Rutherford ave is a major artery: While it is a city street, it is also a merge space for three bridges! It is by far one of the most trafficked roads of Boston’s neighborhoods given its size. Choking the city is not a good idea, yes we do need to lessen the traffic but that is a very big nut to crack and beyond what we can address here. We need to make our community livable minimizing the outside forces of the commuters & casino traffic as best as we can. And align our actions in a positive way moving forward. This design moves us in the right direction not only for now but even for later when more buses use the corridor.

      The design from what I understand will not have any midpoint entry or exits in the underpass part, other than at Auston St/City Sq and Sullivan Sq. entry/exit points. So don’t worry about comparing the ramps of the greenway here as it does not apply.

      You also need to rethink costs of the underpass as its already there. Granted, to level it off at the lower elevation just in front of the BHCC will require some work but the cost is quite small in the big picture here. As we aren’t decking the entry pathway that too cuts the costs. Later we can fill in the decks. As for building buildings on top of the right of way thats not realistic either. Between the narrowness of the right of way we still need open spaces which this would be ideal here. Think of it more like Commonwealth Ave.

      • Lisa

        I might get excited about a tunnel that took people from Austin St to Sullivan square with no exits up as long as it was quiet. If they let people back up in Sullivan so they could go north toward assembly that would encourage many people below and keep the upper st for Ctown.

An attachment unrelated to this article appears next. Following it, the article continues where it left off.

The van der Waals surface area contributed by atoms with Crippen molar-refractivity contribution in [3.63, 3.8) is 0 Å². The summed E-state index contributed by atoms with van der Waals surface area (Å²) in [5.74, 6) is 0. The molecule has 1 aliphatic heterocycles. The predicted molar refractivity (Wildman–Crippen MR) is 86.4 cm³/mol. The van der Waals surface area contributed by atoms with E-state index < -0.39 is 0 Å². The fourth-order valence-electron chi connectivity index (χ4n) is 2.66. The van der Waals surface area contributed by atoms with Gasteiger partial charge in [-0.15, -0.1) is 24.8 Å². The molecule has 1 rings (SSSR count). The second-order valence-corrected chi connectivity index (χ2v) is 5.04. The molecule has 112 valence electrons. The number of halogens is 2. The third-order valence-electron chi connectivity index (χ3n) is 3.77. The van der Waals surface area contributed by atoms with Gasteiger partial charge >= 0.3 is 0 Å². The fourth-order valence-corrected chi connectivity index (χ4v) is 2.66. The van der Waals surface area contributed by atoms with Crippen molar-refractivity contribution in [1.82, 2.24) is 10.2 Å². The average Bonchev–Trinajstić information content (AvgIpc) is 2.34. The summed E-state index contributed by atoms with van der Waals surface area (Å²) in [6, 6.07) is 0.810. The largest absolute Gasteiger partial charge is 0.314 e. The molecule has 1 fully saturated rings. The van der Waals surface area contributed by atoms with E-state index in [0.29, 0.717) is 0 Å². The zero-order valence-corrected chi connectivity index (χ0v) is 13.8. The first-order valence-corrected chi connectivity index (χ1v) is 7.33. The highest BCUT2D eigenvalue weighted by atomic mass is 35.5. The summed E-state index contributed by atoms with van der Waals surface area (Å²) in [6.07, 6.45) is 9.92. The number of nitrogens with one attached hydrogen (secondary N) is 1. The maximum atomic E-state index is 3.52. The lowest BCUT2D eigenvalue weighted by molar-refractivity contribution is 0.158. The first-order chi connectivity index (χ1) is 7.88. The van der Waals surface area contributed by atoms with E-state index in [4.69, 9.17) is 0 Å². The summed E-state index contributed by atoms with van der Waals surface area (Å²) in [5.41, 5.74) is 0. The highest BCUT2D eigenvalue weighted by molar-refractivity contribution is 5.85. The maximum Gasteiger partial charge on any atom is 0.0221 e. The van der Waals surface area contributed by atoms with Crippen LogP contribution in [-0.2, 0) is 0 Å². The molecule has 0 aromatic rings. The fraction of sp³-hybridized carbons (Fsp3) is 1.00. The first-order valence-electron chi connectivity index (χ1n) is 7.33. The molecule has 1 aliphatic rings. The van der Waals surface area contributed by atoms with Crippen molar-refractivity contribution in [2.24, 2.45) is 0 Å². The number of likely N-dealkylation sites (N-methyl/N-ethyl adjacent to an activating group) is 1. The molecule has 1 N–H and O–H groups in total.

We need to discourage commuters from coming up above.

        • Dan

          The lower level road surface will focus the sound more upwards than outwards. A full roof would contain more of the sound as well as allow better management of the exhaust pollution cleaning it and pushing it way.

          With so many traffic lights on the parallel surface pathway should discourage the commuters & casino traffic from leaving the more direct pathway through the tunnel.

          • Lisa

            Do you work for the city?

          • Dan

            No, I don’t work for the city or state. I live here in C-Town for over 35 years. I started getting involved with the CANA project which started the ball rolling before the Big Mess (Big Dig). Back then we had envisioned a softer Rutherford Ave but the Big Dig sucked away the funding.

            I didn’t like either of the two designs we got pushed into a six years ago as neither really worked. I knew there was a possibility to get something better

            From the tidbits that I’ve heard and whats written here it sounds like we are going in the right direction with a hybrid design. Just like you I’ll be learn the details at the meeting.

  • Dan

    You miss the point!

    We have different traffic patterns here. The commuters which we can’t dissuade on taking public transit as it just isn’t there for them to take. Besides, Uber or any other shared ride solution only goes part way here. If I could wave a magic wand to get people not to drive into town I would, but it’s not going to happen.

    We need to be realist here, we all want wheels and we want to go when we want to. Either the commuters going into Boston Proper or us living in C-Town

    This is a good design compromise between the two options we started off with. The surface design failed to deal with the gridlock we would face as well as the intrusion of commuter traffic though our local streets and the failure of the underpass design which was just incomplete in handling the traffic. Taking the strengths of each is the right direction! While I would have liked to seen a fully enclosed tunnel that was just to big a stretch to do at one time.